special, RTO. $1000/mo. (904)251-
AMELIA LAKES 1BR/IBA, tile floors,
lake view, lots of upgrades, with W/D &
utilities incl. Avail furnished or unfurn-
ished. $790/mo + dep. 904-261-6780
*.1300 sq. ft. office space in Historic
District. $1,200/mo. + tax until 23 S.
10th Street. 1/2 block off
* 1539'S. 8th St. I room office & bath,'
private ent $300/mo. + tax.
*Office/Retail \-212 S. 8th St. Flexible
space, close to Centre St.
*Approx 850 s.f. by Fastenal and
Peacock Electric in O'Neil, good
exposure on AIA. Great for show
'oom or office space $1350/mo + tax
*Approx 1,800 s.f. Retail Bldg *'1839 S.
8th St Lease by Huddle .House
$2,250/mo + tax or may purchase;
*2385 JAMESTOWN ROAD Approx
2400 SF Great for Retail, Office,
Industrial or light manufacturing locat-
ed at Industrial Park by airport. Roll
up doors arid easy access. Rare zoning
allows many uses. $2,500/mo + tax +
-DEER WALK 1,250 s.f. retail/office
space. Units range from $1,750 to
$2,000 /mo includes CAM, tax, water,
sewer, garbage. "
*Amelia Park Office Suites 900 s.f.+/-
Fronting 14th Street $1,685.mo"
includes all other fees/costs except
utilities. One mo. FREE rent wi signed
*Approx 1,650;s.f. +/- at 13 N. 3rd St.,
just off of Centre St. Lots of parking in
area and good walking traffic.
$3,100/mo.' + util & tax. Call .about
special rental concessions.
*Five Point Village 2250 S 8th St. Old
West Marine space. 2,900 HSF, ample
parking, AIA exposure. Great for
retail or large office space. $12 per sf
ALMOST NEW 3BR/2BA. Yulee,
Heron Isles. Month to month. $795/
FOR RENT '- 2 units avail! 2BR/1BA,
like new, all new appliances, W/D
hookup.. 1 unit wheelchair accessible.
Phillips Manor area, close to beach &
Ritz Carlton. $1,000/unit/mo. Call John
YULEE 4BR/2.5BA, 2200sf, like new.
$1250/mo. Call Jackie at (904)556-
ISLAND HOME 2BR/2BA PLUS
GARAGEi $875/MO. CALL (904)
AMELIA ISLAND RENTAL 3BR/2BA,
1500sf, secluded Highland Hills. Lg
fenced yard, fireplace. $1100/mo. Avail
4/2. (904)753-0256 or (904)509-6060
* 1023 Isle .Palm Ln 3BR/2BA with
pool, very nice. $1,250/mo. -+ util.
* 1006-A Natures Walk 2BR/2.5BA, 2
car gar., handicapped equipped, tile
floor, wide doors. $1,200/mo. + util.
*3BR/IBA home in the Historic
District. 23 S. 10th St. $1,100/mo. +
*3BR/3BA Amelia Park 2,358 sq. ft.,
includes yard & pool maint.
i619 S. 14th St. 31R/IBA $975/mo. +
*2BR/2BA Colony Condo unfurn.,w/ 2
car garage, pool & tennis included.
$950/mo. + util.
*2BR/lBA Mobile Home on Bailey'
Road $700/mo + until.
*2801 Elizabeth St 3/2 upstairs Apt.
Great Deck Oceanview $1,000/mo.
*3BR/2.SBA at Amelia Woods, short
distance to beach, pool, tennis.Will do
lease purchase $1,250/mo. + until.
*2BR/I BA Odeanfront Gar. Apt., 2822
S. Fletcher $1,150/mo. + util
a*1521 Franklin St. 3/2, very nice.
$1,200/mo. incl. yard; maint.
*551 S. Fletcher Ave. 2BR/IBA
$850/mo plus utilities
*730 S 14th S L 3BR/IBA, $850/mo
until $1,200 security deposit
2BR/ I BA Oceanview. 487 S. Fletcher.
Call for more information
Special 1 Bedroom
$4950 ImeO. LimitedTime
City Apartments with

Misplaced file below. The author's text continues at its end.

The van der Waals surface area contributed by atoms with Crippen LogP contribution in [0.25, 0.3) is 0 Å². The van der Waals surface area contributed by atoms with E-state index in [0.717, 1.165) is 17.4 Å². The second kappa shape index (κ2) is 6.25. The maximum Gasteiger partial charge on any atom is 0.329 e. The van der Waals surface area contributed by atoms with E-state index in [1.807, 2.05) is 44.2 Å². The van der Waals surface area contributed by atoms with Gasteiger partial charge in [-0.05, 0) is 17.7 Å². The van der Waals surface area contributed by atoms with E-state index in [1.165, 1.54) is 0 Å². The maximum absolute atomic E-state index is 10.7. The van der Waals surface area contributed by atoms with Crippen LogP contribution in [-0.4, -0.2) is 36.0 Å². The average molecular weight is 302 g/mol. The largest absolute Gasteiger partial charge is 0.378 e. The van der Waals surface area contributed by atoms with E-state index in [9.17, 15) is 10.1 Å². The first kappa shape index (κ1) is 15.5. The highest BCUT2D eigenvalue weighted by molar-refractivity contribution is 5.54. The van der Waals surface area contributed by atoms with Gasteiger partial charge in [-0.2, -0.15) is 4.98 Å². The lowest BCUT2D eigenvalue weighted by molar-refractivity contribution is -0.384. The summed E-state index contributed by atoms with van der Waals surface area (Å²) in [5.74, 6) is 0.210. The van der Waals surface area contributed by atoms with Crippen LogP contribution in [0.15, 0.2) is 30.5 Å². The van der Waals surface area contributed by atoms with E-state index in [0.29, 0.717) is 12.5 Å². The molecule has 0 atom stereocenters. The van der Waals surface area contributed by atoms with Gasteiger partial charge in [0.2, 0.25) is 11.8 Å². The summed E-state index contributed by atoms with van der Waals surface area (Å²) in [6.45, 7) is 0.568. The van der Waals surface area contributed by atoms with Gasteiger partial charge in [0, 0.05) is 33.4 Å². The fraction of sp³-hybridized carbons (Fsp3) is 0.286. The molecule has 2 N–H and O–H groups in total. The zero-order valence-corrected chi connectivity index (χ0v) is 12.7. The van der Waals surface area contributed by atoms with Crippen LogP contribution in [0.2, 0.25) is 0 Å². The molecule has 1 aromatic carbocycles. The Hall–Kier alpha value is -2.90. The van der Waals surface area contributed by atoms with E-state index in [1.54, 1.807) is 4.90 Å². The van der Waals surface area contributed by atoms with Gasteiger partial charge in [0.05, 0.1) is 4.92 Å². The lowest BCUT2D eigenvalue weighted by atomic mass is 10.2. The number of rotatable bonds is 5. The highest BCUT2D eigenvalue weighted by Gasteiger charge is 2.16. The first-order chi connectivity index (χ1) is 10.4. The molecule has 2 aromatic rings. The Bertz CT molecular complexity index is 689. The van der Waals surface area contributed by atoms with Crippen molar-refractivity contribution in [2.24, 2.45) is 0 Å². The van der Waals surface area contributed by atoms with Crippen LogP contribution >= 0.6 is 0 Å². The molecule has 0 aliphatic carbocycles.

Close to Shopping
*Twenty Minutes to
Jacksonville & Fernandina
S37149 Cody Circle
Eastwoo j aks Hilliard, Floirida
APARTM ENTS Mon.'- Fri8:30-5:30
L Sat/Sun by Appt.
FtRE $ALE SPECIAL
5 Lots Reduced $100,000 each
Attn: Retires planning to build later in Florida,
Investors, Builders or New Home Owners
3 blocks from the Ocean
Some of the best lots on Amelia Island, off Simmons Road
SNo flood zone
Beautiful trees & topography
Located on secluded cul-de-sac: Robert Oliver Ave. Egan's Landings
No specified time'to build
REDUCED FROM $275K to $175JC
Pick the best I out of 5 lots
Architects will admire the oversized los 113'xl50'
"Think I'll let that native land agent be my guide."
CURTISS H. LASSERRE
l3 ,ol tt 2904.261-4066
Eq^ l^ 4&4,4 &^41VX4 (411dflV
Marsh Cove Features:
* 2 and 3 bedrooms
* Prices-from $675
* Located on the marsh
* Swimming pool
* I and 2 bedrooms
* Prices from $595
* Single story design
* Vaulted ceilings avail.
*Both of these communities are less than 2 miles
from the beach and you can walk to the shops and
restaurants at The Gateway to Amelia center!
Q& GAf,! (904) 261-0791
AMELIA CONCOURSE AREA 2000
sq. ft. available. Call 753-2018 for
SEVERAL OFFICES from $400 t(#
$650 monthly, incl utilities, all above
the Palace Saloon. Also 850sf at 17 S.
8th St. Call George (904)557-5644.
OFFICE SPACE AVAILABLE Down-
,town & 14th Street. 150sf to 1500sf.
Galphin R/E Svc. (904)277-6597
DEERWALK Prime high visibility
location on AIA in O'Neal. 1250sf
units. Curtiss Lasserre Real Estate
BREWERY FOR RENT for ware-
'house, recording, dance studio, bar.
Located between Wicked Davey's and
Palace Saloon. 3500sf down, 950sf up.
Offices, 'caretaker units inside CRA
outside HDC. Entire bldg only
$'1700/mo. Lease available. 321-2222
626 S. 8TH ST 3 spaces available.
Lease rates from $700-$1400/mo.
Great visibility. 1214 Beech St. -
Restaurant/Retail. For sale or lease.
Make an offer! 2227 Sadler Rd. -
Retail/Office. 1540 sf. Purchase -
$495,000. Lease $1800/mo. Call ACR
Police Impounds '97 Honda Civic
$500. '95 Toyota Camry $550. '97 VW
Jetta $750. For listings call (800)366-
9813 x9275. ANF
92 CAD STS Dk. grn. 127,000 mi.,
excellent working condition, one owner.
$1600. Call 753-4639.
EVERYTHING GOES Autos, PU's,